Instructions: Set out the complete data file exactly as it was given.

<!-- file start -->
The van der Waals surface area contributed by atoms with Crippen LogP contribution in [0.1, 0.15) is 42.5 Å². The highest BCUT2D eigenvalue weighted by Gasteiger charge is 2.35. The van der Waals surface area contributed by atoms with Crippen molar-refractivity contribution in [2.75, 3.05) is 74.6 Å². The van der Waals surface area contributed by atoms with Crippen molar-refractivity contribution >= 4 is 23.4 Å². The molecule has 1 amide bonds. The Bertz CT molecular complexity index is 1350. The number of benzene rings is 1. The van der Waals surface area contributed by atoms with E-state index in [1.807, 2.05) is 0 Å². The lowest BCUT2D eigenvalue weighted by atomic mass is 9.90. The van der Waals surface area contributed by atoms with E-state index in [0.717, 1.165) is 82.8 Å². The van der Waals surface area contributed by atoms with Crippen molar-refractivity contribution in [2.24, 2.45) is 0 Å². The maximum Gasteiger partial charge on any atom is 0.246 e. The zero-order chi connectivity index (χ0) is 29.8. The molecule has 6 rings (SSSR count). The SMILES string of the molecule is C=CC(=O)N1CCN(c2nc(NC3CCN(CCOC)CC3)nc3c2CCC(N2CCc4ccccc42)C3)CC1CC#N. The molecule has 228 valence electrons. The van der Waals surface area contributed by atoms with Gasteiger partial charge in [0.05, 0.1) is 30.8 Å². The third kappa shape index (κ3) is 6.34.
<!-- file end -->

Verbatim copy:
The van der Waals surface area contributed by atoms with Crippen LogP contribution in [0.1, 0.15) is 42.5 Å². The highest BCUT2D eigenvalue weighted by Gasteiger charge is 2.35. The van der Waals surface area contributed by atoms with Crippen molar-refractivity contribution in [2.75, 3.05) is 74.6 Å². The van der Waals surface area contributed by atoms with Crippen molar-refractivity contribution >= 4 is 23.4 Å². The molecule has 1 amide bonds. The Bertz CT molecular complexity index is 1350. The number of benzene rings is 1. The van der Waals surface area contributed by atoms with E-state index in [1.807, 2.05) is 0 Å². The lowest BCUT2D eigenvalue weighted by atomic mass is 9.90. The van der Waals surface area contributed by atoms with E-state index in [0.717, 1.165) is 82.8 Å². The van der Waals surface area contributed by atoms with Crippen molar-refractivity contribution in [2.24, 2.45) is 0 Å². The maximum Gasteiger partial charge on any atom is 0.246 e. The zero-order chi connectivity index (χ0) is 29.8. The molecule has 6 rings (SSSR count). The SMILES string of the molecule is C=CC(=O)N1CCN(c2nc(NC3CCN(CCOC)CC3)nc3c2CCC(N2CCc4ccccc42)C3)CC1CC#N. The molecule has 228 valence electrons. The van der Waals surface area contributed by atoms with Gasteiger partial charge in [0.05, 0.1) is 30.8 Å². The third kappa shape index (κ3) is 6.34.